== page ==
Culture Smart: Is the Rain in Spain the Same?

by Sheron Long on January 27, 2014

Dark clouds and a downpour, prompting colorful rain sayings in different languages. (image © Gregor Kervina / Hemera)

What do you say to describe a drencher?
© Gregor Kervina / Hemera

Rain Sayings in Different Languages

The one thing about rain is that it’s wet! All over the world.  But apart from that essential characteristic, the different languages of the world have found varied ways to describe rain, especially when it’s a gully washer.

Bucketloads of Wet

In Spain, a heavy rain comes down a cántaros (in jugfuls).  In a number of other countries—Finland, Romania, and Russia, for example—it “rains like from a bucket.”

Barrel with water pouring out, illustrating the use of containers in rain sayings from different languages. (Image © Dawn Hudson / iStock)

Buckets, jugs, basins, and barrels all figure into rain sayings around the world.
© Dawn Hudson / iStock

Not sure if the eye of the Spaniard envisions a heavier rain than the eye of the Russian, but either analogy works—water comes pouring out of both jugs and buckets.

A bit harder to picture are solid objects falling from the sky. In Czechoslovakia, it rains wheelbarrows. (Yikes! That could hurt.) And wheelbarrows are an odd shape, but maybe, like buckets and jugs, these gardening containers can spill a flood of water.

It’s easier to picture the language metaphor when the object is at least vertical, the way rain falls:

  • In Greece, it rains chair legs.
  • In Wales, knives and forks.
  • Long strings of rope in Turkey.
  • Threads and strings in Germany.
  • Pitchforks in Britain and pipe stems in Holland.

When Rain Gets Legs

Sometimes a deluge takes on a life of its own, and animal metaphors creep into the description.

For example, the Americans and the French, who have ties of friendship going back centuries, both see four legs in the rain. Nevertheless, they have different views of what stands on those legs.

  • In the USA, it rains cats and dogs.
  • In France, il pleut des grenouilles (it rains frogs).
Graphic pattern of silhouetted cats, dogs, and umbrellas, symbolizing rain sayings from different languages (© Bruce Rolff / Hemera)

Rainy weather patterns in the USA speak of cats and dogs.
© Bruce Rolff / Hemera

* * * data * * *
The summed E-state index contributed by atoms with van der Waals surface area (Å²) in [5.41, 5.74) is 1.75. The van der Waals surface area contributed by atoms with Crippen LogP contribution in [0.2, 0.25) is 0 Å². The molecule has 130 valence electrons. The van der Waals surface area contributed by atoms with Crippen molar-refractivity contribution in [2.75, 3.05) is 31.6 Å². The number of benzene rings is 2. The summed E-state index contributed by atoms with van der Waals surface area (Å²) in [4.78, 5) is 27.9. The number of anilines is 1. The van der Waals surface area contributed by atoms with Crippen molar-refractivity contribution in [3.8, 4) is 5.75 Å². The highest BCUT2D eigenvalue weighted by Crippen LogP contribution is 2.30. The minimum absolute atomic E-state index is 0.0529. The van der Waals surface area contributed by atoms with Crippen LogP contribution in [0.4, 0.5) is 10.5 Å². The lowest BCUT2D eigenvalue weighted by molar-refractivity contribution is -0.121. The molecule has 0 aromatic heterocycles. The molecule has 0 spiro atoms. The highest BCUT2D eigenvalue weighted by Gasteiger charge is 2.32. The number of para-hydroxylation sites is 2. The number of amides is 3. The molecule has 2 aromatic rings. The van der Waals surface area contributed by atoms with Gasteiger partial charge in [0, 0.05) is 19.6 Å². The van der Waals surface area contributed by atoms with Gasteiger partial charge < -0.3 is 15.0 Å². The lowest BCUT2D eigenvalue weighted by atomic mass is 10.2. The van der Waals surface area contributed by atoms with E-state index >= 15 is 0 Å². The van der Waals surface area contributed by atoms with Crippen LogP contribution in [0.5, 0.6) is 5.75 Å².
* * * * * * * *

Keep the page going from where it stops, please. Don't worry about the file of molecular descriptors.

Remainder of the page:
Frog rain is a true phenomenon. Lightweight animals can get picked up in a storm and sent back to earth with the rain. That probably explains the Brazilian expression Chovem cobras e lagartos (It’s raining snakes and lizards), but it doesn’t help much with why it rains “toads’ beards” in Portugal.

Reptiles and amphibians are not the highest life form associated with a heavy rain. Two-leggers play a role as well:

  • In Norway, a drencher comes with she-trolls.
  • The Welsh see old ladies and sticks.
  • And I wonder if Colombian women smile during a downpour. There, it rains hasta maridos (even husbands)!

More than One Way to Talk Rain

Of course, most languages offer more than one way to refer to a downpour. Though the French, like the Poles, describe some storms as raining frogs, the French also talk about wet weather as raining ropes, like the Turks, or buckets, like the Finns.

Frog holding an umbrella, symbolizing the use of frogs in rain sayings from different languages. (Image © julos / iStock)

Advice for frogs:
Better to raise the umbrella
than to get raised in the rain.
© julos / iStock

So it seems that some rain sayings go across cultures. Costa Rica even borrowed the cats and dogs saying from the US, but in Spanish the dogs get first billing: Están lloviendo perros y gatos (It’s raining dogs and cats).

The next time a heavy rainstorm comes your way, borrow some colorful rain sayings from the world and share the creative words of different languages. You’ll be anything but all wet!

Find more weather idioms and other sayings across cultures at Omniglot and Wikipedia.

Comment on this post below, or inspire insight with your own OIC Moment here.

 
Comments:

4 thoughts on “Culture Smart: Is the Rain in Spain the Same?

  1. Sorry to disappoint you but German “es regnet Schusterjungen” does not refer to “two-leggers” … The expression doesn’t translate as “it’s raining cobbler boys” but “it’s raining bread rolls.” Both “Schusterjunge” for “bread roll” and the expression “es regnet Schusterjungen” only seem to occur in the Berlin dialect. An image of a “Schusterjunge” can be found at http://commons.wikimedia.org/wiki/File:Schusterjunge.JPG

  2. What fun! I wonder if there is any significance to the distinction between expressions of how rain feels versus appears. BTW, you meant “Colombian,” not “Columbian.”

    • Thanks for the heads up on Colombia–of course and now updated! What expressions do you know for how rain feels? I’ll look into that, too.
      Sherry

Leave a Reply

Your email address will not be published. The name you enter will appear with your comment. * Required field

You may use these HTML tags and attributes: <a href="" title=""> <abbr title=""> <acronym title=""> <b> <blockquote cite=""> <cite> <code> <del datetime=""> <em> <i> <q cite=""> <strike> <strong>

Heads up! You are attempting to upload an invalid image. If saved, this image will not display with your comment.

Copyright © 2011-2013 OIC Books   |   All Rights Reserved   |   Theme: Esquire by Matthew Buchanan.